Integrative electrochemical and biological catalysis for the mild and efficient utilization of renewable electricity and carbon resources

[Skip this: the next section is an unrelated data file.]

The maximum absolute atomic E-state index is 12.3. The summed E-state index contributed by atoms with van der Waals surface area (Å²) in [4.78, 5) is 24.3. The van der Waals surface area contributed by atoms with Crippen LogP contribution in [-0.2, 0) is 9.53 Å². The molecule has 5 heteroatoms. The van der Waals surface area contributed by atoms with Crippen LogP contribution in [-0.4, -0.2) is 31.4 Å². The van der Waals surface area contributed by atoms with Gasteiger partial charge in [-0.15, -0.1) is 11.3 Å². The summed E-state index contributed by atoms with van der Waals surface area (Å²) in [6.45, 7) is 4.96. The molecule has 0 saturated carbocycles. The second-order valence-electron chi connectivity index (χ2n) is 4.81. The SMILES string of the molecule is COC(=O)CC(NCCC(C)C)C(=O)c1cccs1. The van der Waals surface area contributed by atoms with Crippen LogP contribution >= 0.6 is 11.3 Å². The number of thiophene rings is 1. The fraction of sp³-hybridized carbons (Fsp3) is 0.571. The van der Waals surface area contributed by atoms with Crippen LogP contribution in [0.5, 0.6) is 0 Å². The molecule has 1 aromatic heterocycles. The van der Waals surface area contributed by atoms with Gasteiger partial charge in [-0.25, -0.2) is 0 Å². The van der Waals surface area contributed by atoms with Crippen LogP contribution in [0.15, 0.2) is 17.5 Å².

Chemical catalysis and biological catalysis both play important roles in producing various fuels, chemicals, and materials conventionally. In view of renewable resource (biomass and CO2) utilization, combining both chemical and biological catalysis would create revolutionary routes that are more sustainable and efficient for the processing of these resources. Considering that electricity is usually the main form of renewable energy, electrocatalysis also plays an important role. Therefore, integrative electrochemical and biological catalysis for the simultaneous utilization of renewable energy and resources is attracting significant attention. In this review, such integrative processes and methods are summarized and discussed in depth and two integration modes are distinguished based on the use of electroactive/non-electroactive microorganisms. Intermediate mediated consecutive synthesis from CO2 or biomass to specific chemicals is shown to play a pivotal role, such as H2 enhanced microbial electrosynthesis (MES) and CO or formate mediated longer carbon chain product synthesis. Accordingly, the synthesis efficiency was improved significantly following the collaborative design of abiotic and biological catalysts, as well as route innovation. For example, an acetate productivity of 1330 g m−2 day−1 in MES and a low cost of 45 g kW h−1 for producing butanol and hexanol could be achieved, which shows great potential for industrial application. Integrative electrochemical and biological catalysis can convert CO2 or biomass feedstocks to a wide product distribution from C1 to C6+, and even large molecules such as sugars, lipids, starch, etc. This article exhibits the importance of integrative electrochemical and biological catalysis for efficient utilization of renewable carbon resources, the ways to integrate two different processes and some reflections for future research.